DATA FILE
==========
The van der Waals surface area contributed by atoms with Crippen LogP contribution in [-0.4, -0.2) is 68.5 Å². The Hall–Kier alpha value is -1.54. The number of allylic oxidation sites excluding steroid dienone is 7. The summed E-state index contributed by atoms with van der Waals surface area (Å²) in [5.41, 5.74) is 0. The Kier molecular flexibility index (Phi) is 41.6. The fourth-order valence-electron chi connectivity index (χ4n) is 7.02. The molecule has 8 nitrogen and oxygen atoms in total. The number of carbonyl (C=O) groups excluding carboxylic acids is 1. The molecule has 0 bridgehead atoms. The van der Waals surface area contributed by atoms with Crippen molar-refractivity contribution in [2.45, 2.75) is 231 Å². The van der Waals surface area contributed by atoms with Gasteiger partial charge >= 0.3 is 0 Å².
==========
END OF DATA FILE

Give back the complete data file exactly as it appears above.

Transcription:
The van der Waals surface area contributed by atoms with Crippen LogP contribution in [-0.4, -0.2) is 68.5 Å². The Hall–Kier alpha value is -1.54. The number of allylic oxidation sites excluding steroid dienone is 7. The summed E-state index contributed by atoms with van der Waals surface area (Å²) in [5.41, 5.74) is 0. The Kier molecular flexibility index (Phi) is 41.6. The fourth-order valence-electron chi connectivity index (χ4n) is 7.02. The molecule has 8 nitrogen and oxygen atoms in total. The number of carbonyl (C=O) groups excluding carboxylic acids is 1. The molecule has 0 bridgehead atoms. The van der Waals surface area contributed by atoms with Crippen molar-refractivity contribution in [2.45, 2.75) is 231 Å². The van der Waals surface area contributed by atoms with Gasteiger partial charge >= 0.3 is 0 Å².